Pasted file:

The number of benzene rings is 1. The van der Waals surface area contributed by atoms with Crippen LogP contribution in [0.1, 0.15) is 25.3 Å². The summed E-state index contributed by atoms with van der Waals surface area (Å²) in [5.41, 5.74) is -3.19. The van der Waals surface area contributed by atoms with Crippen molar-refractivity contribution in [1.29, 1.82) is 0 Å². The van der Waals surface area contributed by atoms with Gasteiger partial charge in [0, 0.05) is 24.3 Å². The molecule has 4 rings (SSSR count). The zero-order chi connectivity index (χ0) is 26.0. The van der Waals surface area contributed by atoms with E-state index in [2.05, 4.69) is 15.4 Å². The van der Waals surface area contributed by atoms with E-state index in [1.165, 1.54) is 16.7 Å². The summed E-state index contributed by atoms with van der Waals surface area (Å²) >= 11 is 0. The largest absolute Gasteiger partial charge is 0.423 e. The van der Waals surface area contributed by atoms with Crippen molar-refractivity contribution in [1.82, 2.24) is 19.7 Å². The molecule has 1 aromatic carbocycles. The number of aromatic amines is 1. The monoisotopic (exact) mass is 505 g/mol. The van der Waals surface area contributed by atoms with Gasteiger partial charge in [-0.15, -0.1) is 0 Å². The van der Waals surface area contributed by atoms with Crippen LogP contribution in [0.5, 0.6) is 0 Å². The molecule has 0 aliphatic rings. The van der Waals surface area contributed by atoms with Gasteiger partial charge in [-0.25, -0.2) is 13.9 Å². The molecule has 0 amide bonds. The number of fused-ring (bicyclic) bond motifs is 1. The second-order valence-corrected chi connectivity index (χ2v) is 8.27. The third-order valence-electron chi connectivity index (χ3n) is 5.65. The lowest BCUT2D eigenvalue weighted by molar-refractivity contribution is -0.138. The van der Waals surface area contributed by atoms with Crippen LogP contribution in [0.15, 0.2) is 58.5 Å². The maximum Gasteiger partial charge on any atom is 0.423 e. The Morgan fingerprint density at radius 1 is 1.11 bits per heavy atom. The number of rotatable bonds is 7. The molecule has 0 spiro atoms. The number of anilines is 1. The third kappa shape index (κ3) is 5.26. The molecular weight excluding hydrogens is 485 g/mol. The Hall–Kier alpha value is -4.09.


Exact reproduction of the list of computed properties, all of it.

The number of benzene rings is 1. The van der Waals surface area contributed by atoms with Crippen LogP contribution in [0.1, 0.15) is 25.3 Å². The summed E-state index contributed by atoms with van der Waals surface area (Å²) in [5.41, 5.74) is -3.19. The van der Waals surface area contributed by atoms with Crippen molar-refractivity contribution in [1.29, 1.82) is 0 Å². The van der Waals surface area contributed by atoms with Gasteiger partial charge in [0, 0.05) is 24.3 Å². The molecule has 4 rings (SSSR count). The zero-order chi connectivity index (χ0) is 26.0. The van der Waals surface area contributed by atoms with E-state index in [2.05, 4.69) is 15.4 Å². The van der Waals surface area contributed by atoms with E-state index in [1.165, 1.54) is 16.7 Å². The summed E-state index contributed by atoms with van der Waals surface area (Å²) >= 11 is 0. The largest absolute Gasteiger partial charge is 0.423 e. The van der Waals surface area contributed by atoms with Crippen molar-refractivity contribution in [1.82, 2.24) is 19.7 Å². The molecule has 1 aromatic carbocycles. The number of aromatic amines is 1. The monoisotopic (exact) mass is 505 g/mol. The van der Waals surface area contributed by atoms with Gasteiger partial charge in [-0.15, -0.1) is 0 Å². The van der Waals surface area contributed by atoms with Crippen LogP contribution in [0.5, 0.6) is 0 Å². The molecule has 0 aliphatic rings. The van der Waals surface area contributed by atoms with Gasteiger partial charge in [-0.25, -0.2) is 13.9 Å². The molecule has 0 amide bonds. The number of fused-ring (bicyclic) bond motifs is 1. The second-order valence-corrected chi connectivity index (χ2v) is 8.27. The third-order valence-electron chi connectivity index (χ3n) is 5.65. The lowest BCUT2D eigenvalue weighted by molar-refractivity contribution is -0.138. The van der Waals surface area contributed by atoms with Crippen LogP contribution in [0.15, 0.2) is 58.5 Å². The maximum Gasteiger partial charge on any atom is 0.423 e. The Morgan fingerprint density at radius 1 is 1.11 bits per heavy atom. The number of rotatable bonds is 7. The molecule has 0 spiro atoms. The number of anilines is 1. The third kappa shape index (κ3) is 5.26. The molecular weight excluding hydrogens is 485 g/mol. The Hall–Kier alpha value is -4.09.